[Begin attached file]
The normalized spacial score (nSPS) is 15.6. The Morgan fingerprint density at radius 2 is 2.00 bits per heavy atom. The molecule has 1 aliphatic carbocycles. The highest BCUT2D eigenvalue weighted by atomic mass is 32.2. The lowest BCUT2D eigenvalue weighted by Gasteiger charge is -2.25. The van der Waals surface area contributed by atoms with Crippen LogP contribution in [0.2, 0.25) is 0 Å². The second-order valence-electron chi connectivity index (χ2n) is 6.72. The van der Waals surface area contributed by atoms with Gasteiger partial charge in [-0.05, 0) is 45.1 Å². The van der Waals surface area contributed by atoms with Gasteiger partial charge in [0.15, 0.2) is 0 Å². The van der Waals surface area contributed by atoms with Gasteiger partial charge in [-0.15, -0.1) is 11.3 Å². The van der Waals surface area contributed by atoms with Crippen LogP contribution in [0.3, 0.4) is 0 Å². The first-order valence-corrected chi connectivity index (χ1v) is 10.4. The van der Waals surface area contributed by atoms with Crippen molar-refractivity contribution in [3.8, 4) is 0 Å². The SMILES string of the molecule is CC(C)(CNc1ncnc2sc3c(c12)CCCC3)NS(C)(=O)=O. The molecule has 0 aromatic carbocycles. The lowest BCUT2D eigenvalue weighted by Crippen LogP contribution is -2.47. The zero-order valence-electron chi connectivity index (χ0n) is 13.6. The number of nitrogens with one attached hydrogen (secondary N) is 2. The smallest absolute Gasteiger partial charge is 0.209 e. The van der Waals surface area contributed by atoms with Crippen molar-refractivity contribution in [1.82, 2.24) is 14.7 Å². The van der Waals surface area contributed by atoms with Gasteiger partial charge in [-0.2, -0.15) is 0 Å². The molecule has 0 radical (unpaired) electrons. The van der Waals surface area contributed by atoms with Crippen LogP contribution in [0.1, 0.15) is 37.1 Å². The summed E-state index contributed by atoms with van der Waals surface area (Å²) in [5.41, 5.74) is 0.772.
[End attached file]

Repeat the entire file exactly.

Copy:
The normalized spacial score (nSPS) is 15.6. The Morgan fingerprint density at radius 2 is 2.00 bits per heavy atom. The molecule has 1 aliphatic carbocycles. The highest BCUT2D eigenvalue weighted by atomic mass is 32.2. The lowest BCUT2D eigenvalue weighted by Gasteiger charge is -2.25. The van der Waals surface area contributed by atoms with Crippen LogP contribution in [0.2, 0.25) is 0 Å². The second-order valence-electron chi connectivity index (χ2n) is 6.72. The van der Waals surface area contributed by atoms with Gasteiger partial charge in [-0.05, 0) is 45.1 Å². The van der Waals surface area contributed by atoms with Gasteiger partial charge in [0.15, 0.2) is 0 Å². The van der Waals surface area contributed by atoms with Gasteiger partial charge in [-0.15, -0.1) is 11.3 Å². The van der Waals surface area contributed by atoms with Crippen LogP contribution in [0.3, 0.4) is 0 Å². The first-order valence-corrected chi connectivity index (χ1v) is 10.4. The van der Waals surface area contributed by atoms with Crippen molar-refractivity contribution in [3.8, 4) is 0 Å². The SMILES string of the molecule is CC(C)(CNc1ncnc2sc3c(c12)CCCC3)NS(C)(=O)=O. The molecule has 0 aromatic carbocycles. The lowest BCUT2D eigenvalue weighted by Crippen LogP contribution is -2.47. The zero-order valence-electron chi connectivity index (χ0n) is 13.6. The number of nitrogens with one attached hydrogen (secondary N) is 2. The smallest absolute Gasteiger partial charge is 0.209 e. The van der Waals surface area contributed by atoms with Crippen molar-refractivity contribution in [1.82, 2.24) is 14.7 Å². The van der Waals surface area contributed by atoms with Gasteiger partial charge in [-0.2, -0.15) is 0 Å². The molecule has 0 radical (unpaired) electrons. The van der Waals surface area contributed by atoms with Crippen LogP contribution in [0.1, 0.15) is 37.1 Å². The summed E-state index contributed by atoms with van der Waals surface area (Å²) in [5.41, 5.74) is 0.772.